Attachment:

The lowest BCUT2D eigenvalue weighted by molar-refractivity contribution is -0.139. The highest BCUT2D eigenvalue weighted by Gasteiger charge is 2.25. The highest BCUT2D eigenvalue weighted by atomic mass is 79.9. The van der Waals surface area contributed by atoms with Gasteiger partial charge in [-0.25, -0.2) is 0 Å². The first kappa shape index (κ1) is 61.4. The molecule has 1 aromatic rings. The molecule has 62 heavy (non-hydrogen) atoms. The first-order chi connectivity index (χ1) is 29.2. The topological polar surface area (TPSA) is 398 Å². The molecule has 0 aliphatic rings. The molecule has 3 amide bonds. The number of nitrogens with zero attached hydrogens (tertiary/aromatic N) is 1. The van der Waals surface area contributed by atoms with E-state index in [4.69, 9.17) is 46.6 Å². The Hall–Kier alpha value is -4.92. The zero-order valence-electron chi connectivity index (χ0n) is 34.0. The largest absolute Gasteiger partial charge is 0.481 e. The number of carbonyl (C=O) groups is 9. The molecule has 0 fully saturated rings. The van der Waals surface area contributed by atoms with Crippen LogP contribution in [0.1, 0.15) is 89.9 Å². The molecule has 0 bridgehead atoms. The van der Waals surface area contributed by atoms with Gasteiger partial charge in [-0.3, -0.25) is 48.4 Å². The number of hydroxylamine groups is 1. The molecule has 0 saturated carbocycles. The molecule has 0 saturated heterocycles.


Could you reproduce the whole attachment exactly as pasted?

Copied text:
The lowest BCUT2D eigenvalue weighted by molar-refractivity contribution is -0.139. The highest BCUT2D eigenvalue weighted by Gasteiger charge is 2.25. The highest BCUT2D eigenvalue weighted by atomic mass is 79.9. The van der Waals surface area contributed by atoms with Gasteiger partial charge in [-0.25, -0.2) is 0 Å². The first kappa shape index (κ1) is 61.4. The molecule has 1 aromatic rings. The molecule has 62 heavy (non-hydrogen) atoms. The first-order chi connectivity index (χ1) is 29.2. The topological polar surface area (TPSA) is 398 Å². The molecule has 0 aliphatic rings. The molecule has 3 amide bonds. The number of nitrogens with zero attached hydrogens (tertiary/aromatic N) is 1. The van der Waals surface area contributed by atoms with E-state index in [4.69, 9.17) is 46.6 Å². The Hall–Kier alpha value is -4.92. The zero-order valence-electron chi connectivity index (χ0n) is 34.0. The largest absolute Gasteiger partial charge is 0.481 e. The number of carbonyl (C=O) groups is 9. The molecule has 0 fully saturated rings. The van der Waals surface area contributed by atoms with Crippen LogP contribution in [0.1, 0.15) is 89.9 Å². The molecule has 0 bridgehead atoms. The van der Waals surface area contributed by atoms with Gasteiger partial charge in [-0.3, -0.25) is 48.4 Å². The number of hydroxylamine groups is 1. The molecule has 0 saturated carbocycles. The molecule has 0 saturated heterocycles.